LANCASTER – Three Antelope Valley residents were recognized by Sheriff Jim McDonnell during the Los Angeles County Sheriff’s Department’s annual Valor Awards ceremony.
Elizabeth Ann Herring of Palmdale and Lancaster residents Ricardo Valenzuela and Cory Mulvey were each honored with a Humanitarian Medal Tuesday for helping a sheriff’s deputy subdue a violent suspect on April 17, 2015.
The trio ran to the aid of a deputy who was overpowered by a suspect in the parking of a Walmart Supercenter, located at 44665 Valley Central Way in Lancaster.
Before the suspect attacked the deputy, Herring was taking her lunch break in her car. According to the sheriff’s report, Herring “heard loud yelling and saw a truck drift through the parking lot. She [then] saw a woman fall out of the truck and land on the pavement.”
Herring told The AV Times she saw a man and woman fighting in the truck, and then the man pushed the woman out of the vehicle.
“I saw it all unfold in front of me,” she said, explaining that two sheriff’s deputies were just outside the Walmart.
“One of the deputies came around and asked the guy to get out of the car,” Herring said. “And as soon as [the suspect] got out of the car, he put the deputy into a headlock and took him down to the floor.”
Herring said she immediately reacted when she saw the suspect and the deputy fall to the ground.
“I hopped out of the car… I tried to help get the violent suspect off the deputy,” she said. “I tried to pull him off the deputy.”
At that moment, Mulvey and Valenzuela ran from across the parking lot to help, “and they all began wrestling around on the floor until more [patrol] units came to help,” Herring said.
According to the sheriff’s report, Mulvey “ran and pushed the suspect off the deputy. He [then] grabbed the suspect and turned him onto his stomach.”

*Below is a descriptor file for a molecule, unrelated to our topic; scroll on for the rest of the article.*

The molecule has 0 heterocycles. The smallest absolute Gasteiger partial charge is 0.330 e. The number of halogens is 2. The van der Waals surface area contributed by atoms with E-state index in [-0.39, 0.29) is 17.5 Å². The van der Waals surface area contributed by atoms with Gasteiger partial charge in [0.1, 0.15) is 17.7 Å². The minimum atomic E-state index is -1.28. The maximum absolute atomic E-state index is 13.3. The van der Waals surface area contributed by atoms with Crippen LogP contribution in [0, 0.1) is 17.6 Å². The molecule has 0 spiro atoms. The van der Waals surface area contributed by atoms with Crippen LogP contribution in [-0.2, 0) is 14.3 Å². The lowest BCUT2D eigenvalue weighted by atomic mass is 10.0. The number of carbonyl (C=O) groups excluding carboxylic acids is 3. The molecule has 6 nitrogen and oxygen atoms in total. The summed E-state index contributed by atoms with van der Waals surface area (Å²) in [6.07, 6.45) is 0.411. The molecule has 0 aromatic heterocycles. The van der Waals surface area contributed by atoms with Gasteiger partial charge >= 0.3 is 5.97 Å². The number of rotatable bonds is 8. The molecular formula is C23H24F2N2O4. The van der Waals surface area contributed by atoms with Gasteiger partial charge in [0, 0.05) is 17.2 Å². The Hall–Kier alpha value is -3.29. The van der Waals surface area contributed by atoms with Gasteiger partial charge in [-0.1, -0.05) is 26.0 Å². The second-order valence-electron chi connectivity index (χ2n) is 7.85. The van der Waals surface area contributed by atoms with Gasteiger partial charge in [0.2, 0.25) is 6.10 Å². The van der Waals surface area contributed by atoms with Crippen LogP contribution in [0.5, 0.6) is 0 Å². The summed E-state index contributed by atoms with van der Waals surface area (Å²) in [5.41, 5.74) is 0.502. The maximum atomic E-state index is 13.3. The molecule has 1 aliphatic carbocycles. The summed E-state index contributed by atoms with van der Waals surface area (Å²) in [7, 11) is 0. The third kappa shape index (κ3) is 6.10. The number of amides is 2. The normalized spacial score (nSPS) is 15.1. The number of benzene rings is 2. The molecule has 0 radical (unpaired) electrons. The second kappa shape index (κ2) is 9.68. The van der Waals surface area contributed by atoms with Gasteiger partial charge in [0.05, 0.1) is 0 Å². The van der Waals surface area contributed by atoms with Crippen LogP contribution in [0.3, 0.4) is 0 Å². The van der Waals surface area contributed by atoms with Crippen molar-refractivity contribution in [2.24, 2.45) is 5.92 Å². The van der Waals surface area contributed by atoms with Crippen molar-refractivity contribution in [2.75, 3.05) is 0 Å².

Valenzuela helped Mulvey “get the suspect off the deputy by holding his neck so the deputy could restrain the suspect,” sheriff’s officials reported, noting that both Mulvey and Valenzuela held the man’s arms as the deputy handcuffed the suspect.
When asked if she thought she might get hurt pulling a violent suspect off a law enforcement officer, Herring said the idea crossed her mind.
“I thought about it, but I didn’t hesitate. I just got out of my car and decided to help,” Herring said. “Instead of pulling out my video camera and recording it, I decided to help.”
Tabitha, Elizabeth Herring’s mother, said she was proud to see her daughter receive recognition for bravely coming to a deputy’s aid.
“Not too many people would step in like that,” Tabitha Herring said.
At Tuesday’s Valor Awards ceremony, Sheriff Jim McDonnell also presented medals to 25 members of the Los Angeles County Sheriff’s Department. Among the honorees was Lieutenant Joseph F. Fender of the Lancaster Sheriff’s Station. Fender was recognized for an incident that occurred Oct. 29, 2006. After responding to an assault with a deadly weapon call, Fender “was shot and wounded in the chest by a suspect during a fierce struggle,” sheriff’s officials reported. “Despite being injured, he continued to engage in the battle with the suspect, during which the suspect was fatally shot.”